This is how Preston’s new Main Square will look – without its abandoned £8.5m youth zone.
Detailed plans have now been lodged with the city council to show the final shape of things to come on the western apron of the iconic bus station.
A tree-lined public space, with raised lawns, flower beds, a flexible area for concerts and even an ice rink, will all be created if councillors give it the go-ahead in the next few weeks. The £2.75m project will take up to a year to complete.
The county council, which owns the revamped terminus, is applying for Listed Building Consent to close the apron and make the space more user-friendly as a “modern transport hub” in this its golden anniversary year.
But for the first time the plans bring home the reality of County Hall’s controversial decision not to proceed with the long-awaited youth zone on the northern end of the site.
In its place will be an area of garden and open space which, at times, could be used for ice skating.
LCC say the Main Square will complete work on a major gateway into Preston, which has also included a full renovation of the Grade II Listed bus station and its multi-storey car park above – both projects finished last year.
Coun Keith Iddon, cabinet member for highways and transport, said: “This is the latest stage of the redevelopment of the bus station, which has already received coverage around the world.
“These plans will create a new public space on the former bus apron, on the city centre side of the building, by providing new seating areas, green space and new lighting.
“We’ll also be changing the road layout along Tithebarn Street to help public transport. This was developed in discussion with the bus companies to understand their needs.
“The aim is to create better connections between the bus station and the city centre, while also creating a more welcoming and pleasant space for people.”
A planning statement by Preston architects Cassidy and Ashton says: “The creation of a public urban space, alongside the completed refurbishment of the multi-storey car park and ground floor concourse, is considered an essential component in enabling the wider regeneration and development of Preston city centre, sitting alongside development at the Guild Hall, the markets and the approved new cinema complex.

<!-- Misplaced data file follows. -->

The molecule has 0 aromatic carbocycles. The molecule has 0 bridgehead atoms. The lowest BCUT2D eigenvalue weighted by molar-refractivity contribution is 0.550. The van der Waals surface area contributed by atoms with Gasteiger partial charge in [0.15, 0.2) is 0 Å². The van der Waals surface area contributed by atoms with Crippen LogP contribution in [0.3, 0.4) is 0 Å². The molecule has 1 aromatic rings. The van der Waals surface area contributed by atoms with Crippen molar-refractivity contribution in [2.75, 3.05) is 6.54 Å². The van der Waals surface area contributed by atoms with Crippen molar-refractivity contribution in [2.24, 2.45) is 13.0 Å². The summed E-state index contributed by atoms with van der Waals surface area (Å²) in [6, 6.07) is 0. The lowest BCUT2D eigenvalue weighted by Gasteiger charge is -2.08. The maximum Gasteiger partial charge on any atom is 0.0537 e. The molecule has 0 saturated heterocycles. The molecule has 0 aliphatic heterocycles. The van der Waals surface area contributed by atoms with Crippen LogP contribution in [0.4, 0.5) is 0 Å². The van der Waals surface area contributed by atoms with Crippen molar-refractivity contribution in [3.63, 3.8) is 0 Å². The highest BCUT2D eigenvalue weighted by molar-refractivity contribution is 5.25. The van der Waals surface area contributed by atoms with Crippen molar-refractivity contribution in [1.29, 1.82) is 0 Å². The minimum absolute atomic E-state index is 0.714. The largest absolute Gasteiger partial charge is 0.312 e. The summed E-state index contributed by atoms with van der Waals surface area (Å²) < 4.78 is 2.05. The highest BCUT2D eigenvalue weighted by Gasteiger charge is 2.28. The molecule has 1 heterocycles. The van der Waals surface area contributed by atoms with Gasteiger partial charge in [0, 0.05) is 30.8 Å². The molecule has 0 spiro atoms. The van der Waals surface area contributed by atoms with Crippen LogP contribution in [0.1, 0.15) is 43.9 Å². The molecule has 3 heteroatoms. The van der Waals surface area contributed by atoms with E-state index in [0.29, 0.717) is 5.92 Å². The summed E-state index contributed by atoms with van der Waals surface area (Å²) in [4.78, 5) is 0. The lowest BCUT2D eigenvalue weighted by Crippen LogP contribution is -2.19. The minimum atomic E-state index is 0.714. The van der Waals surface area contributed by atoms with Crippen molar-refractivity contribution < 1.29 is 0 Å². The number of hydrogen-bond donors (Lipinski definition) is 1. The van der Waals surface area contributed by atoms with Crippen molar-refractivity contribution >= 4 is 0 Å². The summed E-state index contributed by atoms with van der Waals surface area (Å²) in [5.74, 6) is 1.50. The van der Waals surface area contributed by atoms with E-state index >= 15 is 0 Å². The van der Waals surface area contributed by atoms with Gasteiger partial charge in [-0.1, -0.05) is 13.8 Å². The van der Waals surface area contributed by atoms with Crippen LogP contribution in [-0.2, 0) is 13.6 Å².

“Accordingly there is an opportunity with this proposal, alongside the others already completed, to complete the works to enhance the attractiveness and visitor experience for a key gateway into the city.”
The latest plans, which replace an earlier application including the doomed youth zone, show the space between Tithebarn Street and the bus station as three separate areas surrounded by trees and garden areas.
The three spaces - called Terminal 1/2/3 - can all be used for different events, with two of them potentially linked to make a combined area for major open air concerts, with capacity for between 3,500 and 4,400 people.
The intention is to work with the experienced operational events team at the Guild Hall next door to stage shows or music concerts, some of them with “high end performers.
But on a day to day basis, the space will be used to create “a public square to both provide a focal point and safe and easy pedestrian access to the bus station”. It will also have a bike storage area called The Cabin.
The planning statement says: “The layout of the site will change from a bus apron to a public space with associated landscaping. The appearance will be greatly enhanced in the form of an attractive public open space with appropriate materials to complement the grandeur of the bus station.
“Pedestrian access will be improved by allowing safe access across the public square without the need for crossing points or the use of subways.
“New planting will be introduced to soften the outer boundary of the public square to Tithebarn Street and compliment the final phase of the Fishergate enhancement works.
“This is part of a wider scheme of improving pedestrian links between the railway station and both the university and the bus station, linking two of the main gateways into the city centre.